"It is deeply disappointing that the responsible Minister could, with less than four months left before its launch, offer so little information on the extent to which the Commission will be operational at the time of its launch. It is indicative of a significant failure to manage the transition process.

indecision, instability and delays in Government’s management of the transition have undermined the ability of the Commission to deliver effectively from day one."

And then of course, having dug that hole, Phillips and his equality quangocrats flip-flopped into digging the other- rushing to appoint just to get the slots filled.

The appointment of a head for the Welsh branch is a case in point. According to the Western Mail:

"THE new “super body” for equality issues undermined its own remit by setting up a panel of three white women to pick its director for Wales.

Kate Bennett, the former director of the Equal Opportunities Commission in Wales, was appointed early last month to an equivalent post with the CEHR…. It has emerged that the interviewing panel which appointed Ms Bennett was composed of three white women…

A CEHR spokeswoman said… “The speed at which we are having to recruit, in particular over the summer months, meant we were not able to assemble as large and diverse a panel as we would have liked."

This all seems to have gone down very badly in Welsh equality circles, with mutterings about Ms Bennett’s previous track record, and Phillips’ "control freakery". In fact, there’s a brand new blog devoted to exposing the full horror: =Real Equality=.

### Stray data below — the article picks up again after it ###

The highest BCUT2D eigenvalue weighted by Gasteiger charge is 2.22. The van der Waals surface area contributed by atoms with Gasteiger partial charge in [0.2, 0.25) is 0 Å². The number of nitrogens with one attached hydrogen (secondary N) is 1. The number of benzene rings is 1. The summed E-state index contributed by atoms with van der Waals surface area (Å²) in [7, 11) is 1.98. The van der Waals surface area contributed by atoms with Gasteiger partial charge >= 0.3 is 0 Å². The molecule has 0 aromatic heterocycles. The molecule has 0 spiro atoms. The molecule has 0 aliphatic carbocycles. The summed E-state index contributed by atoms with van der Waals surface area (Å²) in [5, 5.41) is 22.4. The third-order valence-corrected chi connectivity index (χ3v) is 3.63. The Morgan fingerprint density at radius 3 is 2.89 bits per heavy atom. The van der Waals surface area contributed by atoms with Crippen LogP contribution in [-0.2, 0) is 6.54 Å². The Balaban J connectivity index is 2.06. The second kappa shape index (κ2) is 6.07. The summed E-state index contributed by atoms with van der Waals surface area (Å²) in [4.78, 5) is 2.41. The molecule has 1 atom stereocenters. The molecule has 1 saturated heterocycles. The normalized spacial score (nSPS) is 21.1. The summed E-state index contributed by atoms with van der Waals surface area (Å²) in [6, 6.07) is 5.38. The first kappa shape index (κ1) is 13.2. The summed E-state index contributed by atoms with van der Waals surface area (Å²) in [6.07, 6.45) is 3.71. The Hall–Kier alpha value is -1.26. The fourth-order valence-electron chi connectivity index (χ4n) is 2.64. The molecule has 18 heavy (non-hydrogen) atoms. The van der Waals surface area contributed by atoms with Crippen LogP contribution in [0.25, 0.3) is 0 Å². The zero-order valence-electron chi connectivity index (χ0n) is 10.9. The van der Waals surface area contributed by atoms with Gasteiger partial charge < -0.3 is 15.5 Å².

Real Equality also points out that, while the equality quangos have all been banged together under Trev, equality reponsibility at ministerial level is still all over the place. Yes, there is the brand new Government Equality Office (GEO), under Harriet Harman, and that is the sponsoring department for Phillips’ EHRC.

But only "gender and sexual orientation are under GEO: race and belief are staying at the Department for Communities and Local Government (or “handling extremism” as Blears puts it), and disability is staying at the Department for Work and Pensions. Age? Who knows!"

So despite all that waffle about a unified approach and a single Equalities Act (still somewhere in the long stinging nettles), it’s yet another dog’s breakfast of indecision and muddled reponsibilities.

And what’s it all costing taxpayers?

Well, Phillips’ annual budget kicks off at £70m pa, plus £24m set-up costs (covering among other things the £3.5m so far spent on consultants).

But as we all appreciate, that’s just the tip of a very large iceberg.

Nov 2007 19

Junk bonds at least give you a nice certificate to hang on the wall
So following Darling’s statement on Northern Rock this afternoon, are we any the wiser?

Not really- "it would be quite wrong to dismiss any option now without proper consideration as some suggest," doesn’t really tell us anything.

More to the point, are we all up to speed on subordinated debt?

Because as taxpayers, it looks like we need to be.

In the event Northern Rock goes into liquidation, we will be waiting in line with all the other creditors. Hoping the liquidators can raise enough from selling NR’s assets to pay us all out. Our problem is that not all creditors are equal. Some have claims that rank a long way ahead of ours.

At the top of NR’s claims tree are the secured creditors. They are people who’ve lent money specifically secured against a chunk of those high quality mortgage loans we’ve heard so much about.

Now, Darling tried hard this afternoon to leave us with the impression that all of our exposure is of this kind- debt secured against "quality assets". But that’s not true.

First, we need to note that because of the way NR funded itself in the wholesale money markets, a large chunk of its mortgage loans have already been pledged as security against market borrowing. Those mortgages have been ringfenced, most via NR’s complex offshore financing vehicle Granite, for the benefit of investors in its Medium Term Notes. Others have been assigned to a presciently constructed "bankruptcy remote special purpose vehicle" as security for NR’s Covered Bond programme.